Library / The Logic of Scientific Discovery



Quotes (6)

The Game of Science

The game of science is, in principle, without end. He who decides one day that scientific statements do not call for any further test, and that they can be regarded as finally verified, retires from the game.

The Riddle of the World

For myself, I am interested in science and in philosophy only because I want to learn something about the riddle of the world in which we live, and the riddle of man’s knowledge of that world. And I believe that only a revival of interest in these riddles can save the sciences and philosophy from narrow specialization and from an obscurantist faith in the expert’s special skill, and in his personal knowledge and authority; a faith that so well fits our ‘post-rationalist’ and ‘post-critical’ age, proudly dedicated to the destruction of the tradition of rational philosophy, and of rational thought itself.

Occult Effects

Every experimental physicist knows those surprising and inexplicable apparent ‘effects’ which in his laboratory can perhaps even be reproduced for some time, but which finally disappear without trace. Of course, no physicist would say in such a case that he had made a scientific discovery (though he might try to rearrange his experiments so as to make the effect reproducible). Indeed the scientifically significant physical effect may be defined as that which can be regularly reproduced by anyone who carries out the appropriate experiment in the way prescribed. No serious physicist would offer for publication, as a scientific discovery, any such ‘occult effect’, as I propose to call it — one for whose reproduction he could give no instructions. The ‘discovery’ would be only too soon rejected as chimerical, simply because attempts to test it would lead to negative results. (It follows that any controversy over the question whether events which are in principle unrepeatable and unique ever do occur cannot be decided by science: it would be a metaphysical controversy.)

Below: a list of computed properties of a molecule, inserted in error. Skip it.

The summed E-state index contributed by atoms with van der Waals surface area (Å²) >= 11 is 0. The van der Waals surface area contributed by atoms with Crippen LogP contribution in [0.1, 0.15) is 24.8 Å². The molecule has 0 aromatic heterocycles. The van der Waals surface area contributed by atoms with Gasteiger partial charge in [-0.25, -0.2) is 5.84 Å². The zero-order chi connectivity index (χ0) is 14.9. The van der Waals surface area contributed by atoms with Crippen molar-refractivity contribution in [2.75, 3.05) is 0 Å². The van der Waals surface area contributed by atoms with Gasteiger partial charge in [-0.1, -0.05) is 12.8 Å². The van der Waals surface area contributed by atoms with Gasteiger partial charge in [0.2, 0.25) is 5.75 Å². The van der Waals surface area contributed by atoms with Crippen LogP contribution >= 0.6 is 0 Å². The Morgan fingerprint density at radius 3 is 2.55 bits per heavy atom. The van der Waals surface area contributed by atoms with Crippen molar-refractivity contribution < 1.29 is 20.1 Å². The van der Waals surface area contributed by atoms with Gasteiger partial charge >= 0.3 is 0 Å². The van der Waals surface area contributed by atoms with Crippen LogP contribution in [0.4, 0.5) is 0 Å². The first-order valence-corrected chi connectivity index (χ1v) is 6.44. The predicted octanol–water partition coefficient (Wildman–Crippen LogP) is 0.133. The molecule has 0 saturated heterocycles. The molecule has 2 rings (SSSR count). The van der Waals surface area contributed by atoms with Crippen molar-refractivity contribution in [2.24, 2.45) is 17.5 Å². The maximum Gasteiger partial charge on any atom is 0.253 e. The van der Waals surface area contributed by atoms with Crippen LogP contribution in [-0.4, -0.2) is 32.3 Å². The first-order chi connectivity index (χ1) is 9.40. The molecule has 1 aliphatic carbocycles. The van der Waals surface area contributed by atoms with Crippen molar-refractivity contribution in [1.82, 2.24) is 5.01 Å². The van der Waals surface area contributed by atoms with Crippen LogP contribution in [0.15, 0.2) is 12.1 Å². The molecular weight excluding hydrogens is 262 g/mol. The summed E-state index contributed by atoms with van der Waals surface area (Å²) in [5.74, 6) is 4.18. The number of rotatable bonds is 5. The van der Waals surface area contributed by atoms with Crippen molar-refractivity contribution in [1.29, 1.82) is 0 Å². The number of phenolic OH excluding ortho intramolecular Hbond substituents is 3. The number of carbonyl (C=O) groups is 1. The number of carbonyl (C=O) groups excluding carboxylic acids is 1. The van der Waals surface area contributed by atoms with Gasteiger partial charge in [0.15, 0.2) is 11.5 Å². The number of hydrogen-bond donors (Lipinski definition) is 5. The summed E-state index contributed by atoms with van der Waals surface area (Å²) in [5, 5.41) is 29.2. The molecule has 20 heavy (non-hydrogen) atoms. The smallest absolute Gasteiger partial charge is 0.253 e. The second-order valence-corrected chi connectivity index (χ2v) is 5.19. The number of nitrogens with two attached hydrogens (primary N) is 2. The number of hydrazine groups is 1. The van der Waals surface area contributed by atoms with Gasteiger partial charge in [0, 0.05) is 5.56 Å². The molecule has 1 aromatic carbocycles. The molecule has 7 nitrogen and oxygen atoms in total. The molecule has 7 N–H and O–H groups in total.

White Swans and Universal Statements

Now it is far from obvious, from a logical point of view, that we are justified in inferring universal statements from singular ones, no matter how numerous; for any conclusion drawn in this way may always turn out to be false: no matter how many instances of white swans we may have observed, this does not justify the conclusion that all swans are white.

Falsifiability and Reality

In so far as a scientific statement speaks about reality, it must be falsifiable: and in so far as it is not falsifiable, it does not speak about reality.

The Importance of the Critical Attitude

I have italicized the words ‘rational discussion’ and ‘critically’ in order to stress that I equate the rational attitude and the critical attitude. The point is that, whenever we propose a solution to a problem, we ought to try as hard as we can to overthrow our solution, rather than defend it. Few of us, unfortunately, practise this precept; but other people, fortunately, will supply the criticism for us if we fail to supply it ourselves. Yet criticism will be fruitful only if we state our problem as clearly as we can and put our solution in a sufficiently definite form — a form in which it can be critically discussed.